Fifty years of rising global temperatures have significantly impoverished equatorial countries like India and Nigeria, producing economic losses on the scale of that North America faced during the Great Depression, while wealthy northern nations like Canada and Norway have thrived in the early stages of the climate crisis, says a study published last week in the Proceedings of the National Academy of Sciences.
Stanford climate scientist Noah Diffenbaugh, together with Earth system scientist colleague Marshall Burke, “combed through 50 years of annual temperature readings and measurements of gross domestic product (GDP) for 165 nations, to tease out the effects of temperature fluctuation on economic growth,” reports Climate News Network.
“Our results show that most of the poorest countries on Earth are considerably poorer than they would have been without global warming,” Diffenbaugh said, while “the majority of rich countries are richer than they would have been.”
What Diffenbaugh and Burke found is that “during warmer-than-average years, [economic] growth was accelerated in those nations with normally cool climates—such as Norway and Sweden—but was slowed significantly in those countries with tropical or subtropical climates such as India or Nigeria,” Climate News notes. Diffenbaugh added that India “has approximately 30% lower per capita GDP today than if global warming had not occurred,” a magnitude of decline comparable to the impacts of the Great Depression on the United States.
“The historical data clearly show that crops are more productive, people are healthier, and we are more productive at work when temperatures are neither too hot nor too cold,” Burke explained. Which means that, while in colder climates “a little bit of warming can help, the opposite is true in places that are already hot.”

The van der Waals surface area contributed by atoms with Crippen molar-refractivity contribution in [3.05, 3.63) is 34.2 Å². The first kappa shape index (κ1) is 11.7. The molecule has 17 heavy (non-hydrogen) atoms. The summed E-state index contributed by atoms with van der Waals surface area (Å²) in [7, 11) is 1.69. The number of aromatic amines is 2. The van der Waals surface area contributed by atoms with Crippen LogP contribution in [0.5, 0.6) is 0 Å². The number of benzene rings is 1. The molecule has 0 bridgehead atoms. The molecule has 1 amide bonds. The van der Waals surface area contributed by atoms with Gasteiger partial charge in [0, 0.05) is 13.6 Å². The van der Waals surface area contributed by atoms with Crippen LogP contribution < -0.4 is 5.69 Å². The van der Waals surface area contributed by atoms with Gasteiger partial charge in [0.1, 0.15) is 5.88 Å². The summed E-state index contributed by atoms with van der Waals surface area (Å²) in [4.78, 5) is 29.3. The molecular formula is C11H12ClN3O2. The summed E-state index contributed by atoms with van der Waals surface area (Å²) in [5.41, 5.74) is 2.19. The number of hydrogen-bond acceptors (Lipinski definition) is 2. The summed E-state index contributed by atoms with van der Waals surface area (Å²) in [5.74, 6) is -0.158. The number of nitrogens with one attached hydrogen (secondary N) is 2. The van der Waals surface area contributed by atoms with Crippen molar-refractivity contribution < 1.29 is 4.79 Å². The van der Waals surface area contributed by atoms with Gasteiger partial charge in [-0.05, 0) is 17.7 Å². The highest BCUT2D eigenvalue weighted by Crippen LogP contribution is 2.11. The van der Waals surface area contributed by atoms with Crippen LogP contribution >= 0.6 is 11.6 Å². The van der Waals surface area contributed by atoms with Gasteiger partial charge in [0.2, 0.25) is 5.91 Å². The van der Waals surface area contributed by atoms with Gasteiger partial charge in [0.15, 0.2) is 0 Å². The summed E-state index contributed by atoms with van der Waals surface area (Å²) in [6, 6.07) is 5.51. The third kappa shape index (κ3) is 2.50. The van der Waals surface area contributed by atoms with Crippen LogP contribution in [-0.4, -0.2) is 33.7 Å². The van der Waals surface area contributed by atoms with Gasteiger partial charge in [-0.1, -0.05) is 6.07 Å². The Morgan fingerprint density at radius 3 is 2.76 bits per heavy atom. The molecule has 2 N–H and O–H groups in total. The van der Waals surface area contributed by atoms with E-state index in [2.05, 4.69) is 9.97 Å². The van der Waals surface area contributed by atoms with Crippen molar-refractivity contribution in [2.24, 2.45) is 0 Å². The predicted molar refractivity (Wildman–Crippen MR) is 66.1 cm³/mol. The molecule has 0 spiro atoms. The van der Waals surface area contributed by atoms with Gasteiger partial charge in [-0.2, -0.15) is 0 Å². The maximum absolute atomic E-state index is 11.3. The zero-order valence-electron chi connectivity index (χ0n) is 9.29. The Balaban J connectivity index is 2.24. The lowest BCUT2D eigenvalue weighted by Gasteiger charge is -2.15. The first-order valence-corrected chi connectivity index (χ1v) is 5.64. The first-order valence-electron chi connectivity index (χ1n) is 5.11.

He noted that “some of the larger economies are close to the perfect temperature for economic production. Global warming has not pushed them from the top of the hill and, in many cases, has pushed them towards it, but a large amount of warming in the future will push them further and further away from the optimum temperature.”
The Stanford scientists conceded that their use of a counter-factual comparison—against what would have happened if global average temperatures had not risen by around 1.0°C in the last century—produces a degree of uncertainty. But they said their findings are in keeping with those observed by others on the ground. “Geographers, economists, and climate scientists have repeatedly pointed out that global warming consistently threatens the poorest people in any society,” Climate News Network notes.
And while the authors of the Stanford study have spent a good deal of time looking back into the recent past to provide what Diffenbaugh calls “the first accounting of exactly how much each country has been impacted economically by global warming, relative to historical greenhouse gas emissions,” their conclusions point forward.
“Historically, rapid economic development has been powered by fossil fuels,” he said. “Our finding that global warming has exacerbated economic inequality suggests that there is an added economic benefit of energy sources that don’t contribute to further warming.”